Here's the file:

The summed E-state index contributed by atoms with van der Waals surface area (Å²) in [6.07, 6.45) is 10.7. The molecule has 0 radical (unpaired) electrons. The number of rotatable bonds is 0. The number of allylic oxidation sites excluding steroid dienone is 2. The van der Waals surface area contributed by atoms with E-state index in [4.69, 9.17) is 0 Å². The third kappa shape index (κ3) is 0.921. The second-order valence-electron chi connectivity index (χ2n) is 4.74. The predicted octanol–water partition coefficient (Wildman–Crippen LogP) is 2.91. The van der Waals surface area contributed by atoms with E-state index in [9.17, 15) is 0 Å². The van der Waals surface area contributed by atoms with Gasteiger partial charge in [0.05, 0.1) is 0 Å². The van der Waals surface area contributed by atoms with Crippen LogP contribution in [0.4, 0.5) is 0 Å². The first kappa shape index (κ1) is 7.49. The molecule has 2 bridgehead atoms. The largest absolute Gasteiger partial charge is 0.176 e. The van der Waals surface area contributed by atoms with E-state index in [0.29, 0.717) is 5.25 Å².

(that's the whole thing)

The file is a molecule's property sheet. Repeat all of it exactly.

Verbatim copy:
The summed E-state index contributed by atoms with van der Waals surface area (Å²) in [6.07, 6.45) is 10.7. The molecule has 0 radical (unpaired) electrons. The number of rotatable bonds is 0. The number of allylic oxidation sites excluding steroid dienone is 2. The van der Waals surface area contributed by atoms with E-state index in [4.69, 9.17) is 0 Å². The third kappa shape index (κ3) is 0.921. The second-order valence-electron chi connectivity index (χ2n) is 4.74. The predicted octanol–water partition coefficient (Wildman–Crippen LogP) is 2.91. The van der Waals surface area contributed by atoms with E-state index in [9.17, 15) is 0 Å². The van der Waals surface area contributed by atoms with Gasteiger partial charge in [0.05, 0.1) is 0 Å². The van der Waals surface area contributed by atoms with Crippen LogP contribution in [0.4, 0.5) is 0 Å². The first kappa shape index (κ1) is 7.49. The molecule has 2 bridgehead atoms. The largest absolute Gasteiger partial charge is 0.176 e. The van der Waals surface area contributed by atoms with E-state index in [0.29, 0.717) is 5.25 Å².